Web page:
The eastern suburbs of Sydney have a significant Jewish population, and some of these Jews live out their Orthodox faith. Waverley and Woollahra councils are in the process of installing two Kosher pedestrian crossings at intersections on Old South Head Road.

These crossings will allow the Orthodox Jews to cross the road on the Sabbath without pressing a button, between sunset Friday and sunset on Saturday, which would be considered a breach of religious law. An original proposal by council was to re-program the traffic lights to allow regular pedestrian friendly signal changes, but the RTA was concerned about unacceptable traffic and public transport delays. Read more after the jump…
The agreed upon solution, at a cost ten times of the re-programming option features high tech sensors which will passively detect the presence of waiting pedestrians. Most importantly to the Orthodox Jews, no button will be pushed and it doesn’t involve any conscious decision to activate the signals. The Sunday Telegraph reports:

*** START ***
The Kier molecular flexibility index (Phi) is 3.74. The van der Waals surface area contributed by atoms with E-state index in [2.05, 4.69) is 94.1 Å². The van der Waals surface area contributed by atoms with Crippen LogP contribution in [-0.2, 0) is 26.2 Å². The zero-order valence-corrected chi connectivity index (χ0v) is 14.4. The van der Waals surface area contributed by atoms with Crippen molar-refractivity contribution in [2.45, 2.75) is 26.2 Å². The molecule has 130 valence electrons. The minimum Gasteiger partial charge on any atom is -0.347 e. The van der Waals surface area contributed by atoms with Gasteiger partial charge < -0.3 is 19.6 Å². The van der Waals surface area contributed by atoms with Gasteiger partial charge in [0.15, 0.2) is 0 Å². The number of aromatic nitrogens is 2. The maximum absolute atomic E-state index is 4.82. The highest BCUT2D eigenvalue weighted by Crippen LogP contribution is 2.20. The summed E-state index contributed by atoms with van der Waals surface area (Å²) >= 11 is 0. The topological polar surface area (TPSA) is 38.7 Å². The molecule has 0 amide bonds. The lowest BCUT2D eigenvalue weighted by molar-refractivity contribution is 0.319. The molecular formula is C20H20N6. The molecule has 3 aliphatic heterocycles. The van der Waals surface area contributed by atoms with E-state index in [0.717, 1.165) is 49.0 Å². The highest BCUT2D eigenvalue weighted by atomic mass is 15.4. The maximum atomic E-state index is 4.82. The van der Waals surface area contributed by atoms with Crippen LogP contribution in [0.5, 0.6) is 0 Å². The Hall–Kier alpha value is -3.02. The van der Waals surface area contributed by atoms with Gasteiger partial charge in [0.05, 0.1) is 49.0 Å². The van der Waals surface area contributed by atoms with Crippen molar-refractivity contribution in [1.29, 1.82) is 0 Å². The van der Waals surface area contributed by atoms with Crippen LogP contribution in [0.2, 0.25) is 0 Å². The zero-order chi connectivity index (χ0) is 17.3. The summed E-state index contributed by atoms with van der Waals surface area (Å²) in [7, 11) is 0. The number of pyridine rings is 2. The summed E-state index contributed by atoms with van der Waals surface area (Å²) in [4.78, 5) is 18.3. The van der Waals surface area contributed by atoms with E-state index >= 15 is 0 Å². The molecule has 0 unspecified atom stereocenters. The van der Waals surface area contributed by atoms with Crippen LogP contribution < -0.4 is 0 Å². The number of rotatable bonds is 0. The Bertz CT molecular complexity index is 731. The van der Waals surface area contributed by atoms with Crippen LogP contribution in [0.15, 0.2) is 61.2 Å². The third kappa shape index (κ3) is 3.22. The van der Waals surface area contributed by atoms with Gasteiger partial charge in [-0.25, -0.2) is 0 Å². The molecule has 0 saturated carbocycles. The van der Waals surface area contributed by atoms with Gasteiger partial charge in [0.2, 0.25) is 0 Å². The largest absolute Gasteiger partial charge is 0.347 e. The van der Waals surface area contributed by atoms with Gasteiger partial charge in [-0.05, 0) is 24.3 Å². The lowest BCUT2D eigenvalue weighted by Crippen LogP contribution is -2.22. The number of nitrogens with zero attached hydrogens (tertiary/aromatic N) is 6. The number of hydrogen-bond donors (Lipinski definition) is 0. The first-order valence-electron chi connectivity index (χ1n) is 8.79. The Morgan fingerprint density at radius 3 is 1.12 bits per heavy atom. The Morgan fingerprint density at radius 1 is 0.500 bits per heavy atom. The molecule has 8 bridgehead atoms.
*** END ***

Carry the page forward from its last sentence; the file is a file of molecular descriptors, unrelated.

Rabbi Dovid Slavin [is] seeking more information about how the new crossing system would work. He said the compromise solution’s compliance with religious law could depend on whether it worked with infra-red motion sensors or with heat sensors.

Source: Sunday Telegraph: Green Light for…

Photo Credit: rao.anirudh via Compfight cc
Photo Credit: rao.anirudh via Compfight cc

Now I don’t claim to know the ins and outs of Orthodox Jewish Law, but surely if the intent is to change the behavior of something, by your presence or by pressing a button, you would be breaking the Sabbath law? Is this a case of over-zealous legalism? The councils are playing right into their hands and allowing the Jews to feel good for finding a way around the law that they are suppose to observe.

Are there solutions for this problem in other urban areas or cities around the world where there are larger populations of Jews?

Published by Mike Thomas

Mike Thomas P.Eng. ENV SP, is the author of and Director of Engineering at the City of Revelstoke in the Interior of British Columbia, Canada.